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My buddy and I recently received a very generous donation to our collections for the Redford Theatre Christmas Display. A gentleman visiting for one of the shows at the theater passed on his contact information and wanted to donate the collection of Postwar Lionel that he and his brother enjoyed as kids. He arrived with six storage bins full with three fairly high end Postwar sets, motorized units and countless accessories. I haven't even gotten to sort through most of it, but I've begun working on the locomotives. While very nice Lionel stuff when new, it was all played with hard and probably not stored very carefully.

One set was this 1950 2150WS Passenger set pulled by a 681 turbine. This was in the best shape out of everything, although the tender shell will likely be getting replaced. In this video I had my 736W PRR tender from my Berkshire behind it. It'll get a more thorough going through eventually, but a basic cleanup and lube and it runs great.


Next in line was this Lionel 6250 Seaboard NW2 locomotive which I think came with a 1523 work train set (haven't verified all the cars yet). It was wrapped in paper, dirty and apparently sat in some water at some point as the trucks were thoroughly coated in rust. I disassembled it completely, soaked the rusted parts in Evapo-Rust for an hour and a half and gave the shell and de-rusted parts a good scrubbing with soap and water. After a thorough dry-out session and lubrication, it simply needed two new light bulbs and some wire to replace what I cut out during disassembly and it ran great. I need to open it up one more time and do a thorough rebuild of the E-Unit as it'll only run in the forward direction at the moment, but I don't anticipate that being much of an issue.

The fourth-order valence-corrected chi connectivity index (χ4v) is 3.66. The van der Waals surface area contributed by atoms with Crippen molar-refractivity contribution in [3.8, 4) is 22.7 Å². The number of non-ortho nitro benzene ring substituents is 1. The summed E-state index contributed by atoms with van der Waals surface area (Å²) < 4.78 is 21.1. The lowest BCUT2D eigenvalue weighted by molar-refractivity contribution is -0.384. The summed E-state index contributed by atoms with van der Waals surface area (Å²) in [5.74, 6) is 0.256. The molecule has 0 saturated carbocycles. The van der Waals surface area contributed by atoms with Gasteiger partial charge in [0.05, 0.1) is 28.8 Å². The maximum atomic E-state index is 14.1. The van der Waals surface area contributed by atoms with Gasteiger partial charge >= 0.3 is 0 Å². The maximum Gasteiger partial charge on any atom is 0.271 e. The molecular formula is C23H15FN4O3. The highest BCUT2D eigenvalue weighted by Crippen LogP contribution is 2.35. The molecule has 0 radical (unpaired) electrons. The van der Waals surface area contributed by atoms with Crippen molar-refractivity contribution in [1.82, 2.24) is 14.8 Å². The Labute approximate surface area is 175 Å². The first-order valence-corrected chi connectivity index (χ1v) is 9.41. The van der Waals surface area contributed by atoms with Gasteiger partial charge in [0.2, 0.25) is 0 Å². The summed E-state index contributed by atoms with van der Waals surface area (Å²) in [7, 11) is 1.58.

Next up is a very rough GG1, a Great Northern Rotary Snowplow and a 52 fire car.
 
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Very generous donations. I's sure you will make the most of them, Jake.
 
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Really nice stuff he donated, Jake. They are definitely worth the time it takes to repair, clean and lube. Your visitors at the theater should really enjoy watching them run.
 

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Discussion Starter #5
You guys deserve it with the show you put on.

That NW2 really slows on the Fast-Track curves. Are they the 36" or 31" diameters?[/QUOTE

Thanks guys! I love keeping the classics rolling.

The first clip was its first lap after the rebuild. After a couple of loops around it settled in and ran fairly consistently as far as speed. Those were the O-36 curves I had handy so they’re still on the tight side.
 

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I'm very pleased to read of the recent donations, Jake. They've all found a great new home!

(FYI ... I couldn't get the second video to work???)

Thanks!

TJ
 

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Discussion Starter #7
I'm very pleased to read of the recent donations, Jake. They've all found a great new home!

(FYI ... I couldn't get the second video to work???)

Thanks!

TJ

They certainly have! I love taking on projects like these because they make it that much more satisfying to run. There's so many accessories, I wish we had a place for a permanent layout as it would all go together to make one amazing Postwar toy train layout. There's countless Lionel, Corber and other accessories. The accessories seem to have fared better than the trains. Most are in their original boxes. I don't really have space at home to bring them all here at once, but I'll post pictures as I go through things a little at a time.

Here's the video again, if it doesn't work you should be able to get to it through the link to my youtube channel in my signature.

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Discussion Starter #8